Later on, the conclusion I came to within myself and what I wished I had said was this: “You know what? EVERYTHING in life gets old. Living in the same town gets old. No matter how big it is, the house you live in gets boring and you start feeling the need to paint the walls a different color, buy new furniture or just sell the whole thing and buy a new one. Heck, being married to the same person for 12 years gets old….  if I let it. So does that mean that we are doomed to being miserable and unhappy once the new of something in life has worn off?

I know my share of miserable people. Gee do I ever. And what I know about each of them is that there lives aren’t the problem at all, the problem is found in their perspective and in their attitude towards life. And they either look at everyone else’s life through that same negative or over-glorifying lens.

We claim that we are unhappy because our lives don’t look like we want them to, we have just become the weak, powerless victims of life. When that happens, there is no chance for happiness anywhere.

The truth is, whether or not one lives a happy life has little to do with the circumstances of life, how much money you have in your bank account, what you live in or where you live.

Heck, living in a huge house or an RV can’t make one any more or less happy than they already are.

“People tend to think that happiness is a stroke of luck, something will descend like fine weather if you’re fortunate. But happiness is the result of personal effort. You fight for it, insist upon it and sometimes even travel around the world looking for it. You have to participate relentlessly.” – Unknown

There are days in which I might find myself beyond aggravated, maybe even tempted to call my life as a whole “unhappy” because the hot water in our RV shower ran out about 5 minutes too soon, leaving me with a head full of soapy hair and hairy legs. There are mornings that I might almost dislocate an arm while attempting to make up our bed in a tiny room with next to no space to move. They are weeks in which it may feel like our lives suck when a tire blows while going down the road, the gas tank runs out right in the middle of cooking dinner or the foot lever on the toilet gets stuck in the down position and floods the bathroom with toilet water and 275 sq. feet of walls threaten to close in on the four of us.

But you know what? Ultimately my immediate circumstance don’t get to determine the happiness (or lack thereof) of my entire life. Why? Because I don’t let them. Besides, stuff or circumstances never made anybody happy in the first place. I know this well because I had the same kind of  days that felt “unhappy” when I lived another version of near perfect life smack dab in middle class suburbia, American dream land.

————

The other day I was just having a blue day and as my husband and I were talking  about it he asked me this question, “Do you feel happy with your life right now?”  I thought a second before returning my honest answer.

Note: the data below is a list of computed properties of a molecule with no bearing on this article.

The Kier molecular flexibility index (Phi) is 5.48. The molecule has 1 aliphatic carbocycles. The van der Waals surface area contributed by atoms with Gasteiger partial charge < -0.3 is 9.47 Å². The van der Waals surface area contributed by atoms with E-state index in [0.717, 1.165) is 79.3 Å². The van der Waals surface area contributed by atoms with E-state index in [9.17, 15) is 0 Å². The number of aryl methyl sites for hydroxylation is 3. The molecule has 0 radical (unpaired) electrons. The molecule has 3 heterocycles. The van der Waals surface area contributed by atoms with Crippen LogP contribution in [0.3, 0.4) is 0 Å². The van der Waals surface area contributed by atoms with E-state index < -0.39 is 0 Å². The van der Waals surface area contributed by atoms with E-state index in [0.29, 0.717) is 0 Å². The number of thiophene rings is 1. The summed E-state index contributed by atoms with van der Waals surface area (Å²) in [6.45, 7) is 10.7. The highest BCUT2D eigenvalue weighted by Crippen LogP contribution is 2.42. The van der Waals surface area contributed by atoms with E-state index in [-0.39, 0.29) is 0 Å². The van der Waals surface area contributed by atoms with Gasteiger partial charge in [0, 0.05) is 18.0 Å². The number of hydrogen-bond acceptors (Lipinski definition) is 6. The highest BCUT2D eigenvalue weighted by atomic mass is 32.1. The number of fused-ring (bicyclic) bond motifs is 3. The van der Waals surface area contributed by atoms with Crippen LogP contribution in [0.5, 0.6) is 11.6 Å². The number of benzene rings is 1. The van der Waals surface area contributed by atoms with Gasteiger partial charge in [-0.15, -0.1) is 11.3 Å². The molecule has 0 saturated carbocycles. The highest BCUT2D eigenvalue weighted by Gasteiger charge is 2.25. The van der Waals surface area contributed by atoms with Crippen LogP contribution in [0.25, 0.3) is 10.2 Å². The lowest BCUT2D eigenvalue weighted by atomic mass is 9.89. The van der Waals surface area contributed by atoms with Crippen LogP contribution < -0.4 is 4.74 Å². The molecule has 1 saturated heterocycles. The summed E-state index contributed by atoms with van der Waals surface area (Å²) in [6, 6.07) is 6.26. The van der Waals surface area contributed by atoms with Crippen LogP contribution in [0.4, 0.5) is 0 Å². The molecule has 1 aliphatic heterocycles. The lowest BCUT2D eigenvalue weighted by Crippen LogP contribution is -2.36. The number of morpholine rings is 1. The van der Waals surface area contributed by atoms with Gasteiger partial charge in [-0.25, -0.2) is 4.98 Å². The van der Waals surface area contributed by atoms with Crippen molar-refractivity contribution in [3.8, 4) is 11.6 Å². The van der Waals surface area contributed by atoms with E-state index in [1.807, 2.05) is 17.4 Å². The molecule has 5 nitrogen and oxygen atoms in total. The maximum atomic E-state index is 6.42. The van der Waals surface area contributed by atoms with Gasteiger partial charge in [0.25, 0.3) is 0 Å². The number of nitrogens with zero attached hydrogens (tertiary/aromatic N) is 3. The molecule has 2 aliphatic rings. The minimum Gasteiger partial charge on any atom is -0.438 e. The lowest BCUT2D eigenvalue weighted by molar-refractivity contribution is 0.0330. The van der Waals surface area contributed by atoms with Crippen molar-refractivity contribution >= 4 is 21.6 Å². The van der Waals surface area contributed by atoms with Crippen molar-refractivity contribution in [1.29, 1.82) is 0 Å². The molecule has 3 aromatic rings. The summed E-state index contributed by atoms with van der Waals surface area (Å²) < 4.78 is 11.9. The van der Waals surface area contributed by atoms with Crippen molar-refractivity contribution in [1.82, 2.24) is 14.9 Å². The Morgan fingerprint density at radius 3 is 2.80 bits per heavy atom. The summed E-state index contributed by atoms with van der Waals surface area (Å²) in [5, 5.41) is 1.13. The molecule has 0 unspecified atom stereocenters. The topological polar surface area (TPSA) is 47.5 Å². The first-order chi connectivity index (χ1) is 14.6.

Because I know that even on the rough days when the circumstances of life tell us that our lives are are in some way less someone elses’, we can’t buy into that lie. It’s just not true. All of the happiness of life is ultimately based on one’s perspective of life and what it actually means or takes to make us happy.

And if after reading this and evaluating your happiness level and your own life you find still that you are truly unhappy with your life, maybe consider one of the most life-changing truths I’ve ever discovered:

Changing the circumstances of a life cannot make an unhappy person happy.

Happiness is something we find deep within our hearts because we’ve sought it out, fought for it and protected it from the ravaging pull of the cares of life. And no matter how or where we live, it is up to us to choose to be happy no matter where we found ourselves. To find the good, the noteworthy, the multitude of things that are already right in front of our nose to be happy about!

Happiness isn’t a person, a thing, a place or a way of life. Happiness, is a choice we make that covers over everything in our lives and makes what could be ugly – beautiful.

When we stop playing the victim, hopelessly peering in at other’s lives and wishing, when we have chosen happiness, all of our own lives become miraculous and good.

Here is a small formula to help find your own path back to happiness. Stop the hustle and bustle of life for 10 minutes and evaluate and list out the things that matter most in your life in order of priority and all the things that make you most happy. Not just the feeling of being happy, but deep fulfillment.

For me it is:

  1. My faith
  2. My husband
  3. My children
  4. My family
  5. Relationships
  6. Inspiring others
  7. New experiences
  8. Nature
  9. & coffee

So this is where I will invest my life. Everything else are just side notes. Happiness is found here.

When I made my list what struck me most when I looked back over it was that where I live, what I live in and material things I possessed didn’t even make the cut.

The truth is, nobody will remember me as the girl who lived in an RV. I hope they will remember as the girl who was always up for a new adventure. Who found deep joy in inspiring others. Who could look at a mountain view, an open lake or her children’s face and see the fingerprints of one greater than herself. Who was in love with life. And whose eyes shined because they saw beauty everywhere.

That I was happy.

What ways have you found to choose happiness in your own life? What things make you truly happy?